Contact: Natasha Pinol or Earl Lane
American Association for the Advancement of Science
As of 14 February, 314-342-5805
(AAAS Newsroom Headquarters,
Room 260, America’s Center, St. Louis, Mo.)
Rising surface air temperatures appear to be triggering the increases in glacier speed in the southern half of Greenland, according to the study's authors who say that many estimates of Greenland's future contributions to sea-level rise could be too low.
This is the first study to incorporate recent changes in glacier velocity into estimates of the overall mass of ice being lost for nearly all of Greenland.
These findings, which will be announced at the AAAS Annual Meeting in St. Louis, Mo. on Thursday, 16 February 2006, are scheduled to appear in the 17 February 2006 issue of the journal Science , published by AAAS, the nonprofit science society.
"The behavior of the glaciers that dump ice into the sea is the most important aspect of understanding how an ice sheet will evolve in a changing climate," said Science author Eric Rignot from the Jet Propulsion Laboratory, California Institute of Technology in Pasadena, Calif. "It takes a long time to build and melt an ice sheet, but glaciers can react quickly to temperature changes."
Rignot expressed concern that the models now used to predict Greenland's ice loss and contribution to sea level rise are inadequate because they do not account for changes in the speed of outlet glaciers that flow into the sea.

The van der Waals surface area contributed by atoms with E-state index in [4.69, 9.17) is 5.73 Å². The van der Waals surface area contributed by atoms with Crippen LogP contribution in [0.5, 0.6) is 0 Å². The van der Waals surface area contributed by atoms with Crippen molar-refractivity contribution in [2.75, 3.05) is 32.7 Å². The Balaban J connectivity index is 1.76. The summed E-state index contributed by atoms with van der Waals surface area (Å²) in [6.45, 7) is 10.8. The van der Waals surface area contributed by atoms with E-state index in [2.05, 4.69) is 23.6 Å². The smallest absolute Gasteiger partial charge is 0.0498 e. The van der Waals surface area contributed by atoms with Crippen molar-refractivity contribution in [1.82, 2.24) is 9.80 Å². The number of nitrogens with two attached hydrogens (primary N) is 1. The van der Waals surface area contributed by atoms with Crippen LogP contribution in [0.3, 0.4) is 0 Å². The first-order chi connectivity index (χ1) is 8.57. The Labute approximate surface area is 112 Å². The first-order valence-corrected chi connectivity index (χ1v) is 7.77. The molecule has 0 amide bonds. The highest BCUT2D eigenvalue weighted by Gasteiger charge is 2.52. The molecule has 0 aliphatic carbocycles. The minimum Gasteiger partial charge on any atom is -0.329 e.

Taking higher glacier speeds into account, the authors calculate that Greenland contributes about 0.5 millimeters per year to global sea level rise which currently stands at 3 millimeters per year.
Recent increases in glacier speed on Greenland are responsible for more than two-thirds of Greenland's contribution to sea level rise, the authors say.
Since 1996, Southeast Greenland's outlet glaciers have been largely responsible for increases in overall glacier flow. After 2000, glaciers further north have also rapidly increased in speed, and the northward spread of warmer temperatures may be responsible, according to Rignot.
Over the last 20 years, the air temperature in southeast Greenland has risen by 3 Celsius degrees.
The warmer temperatures increase the amount of melt water reaching the glacier-rock interface where it serves as a lubricant that eases glaciers' march to the ocean, the authors say.
"Climate warming can work in different ways, but generally speaking, if you warm up the ice sheet, the glacier will flow faster," said Rignot, who noted that the processes by which the glaciers accelerate are complex and not that well understood at present.
If warming continues, the recent trend toward faster moving glaciers in the southern half of Greenland may reach the glaciers in northwest Greenland, the authors say.
Using data from satellites capable of monitoring glacier movement from space, the researchers generated a glacier velocity map for nearly all of Greenland for 2000. By incorporating satellite measurements from 1996 and 2005, the researchers analyzed how glacier velocity has changed over the last 10 years. They combined this glacier velocity information with ice thickness estimates to calculate changes in Greenland's total annual ice loss and mass balance over the same period.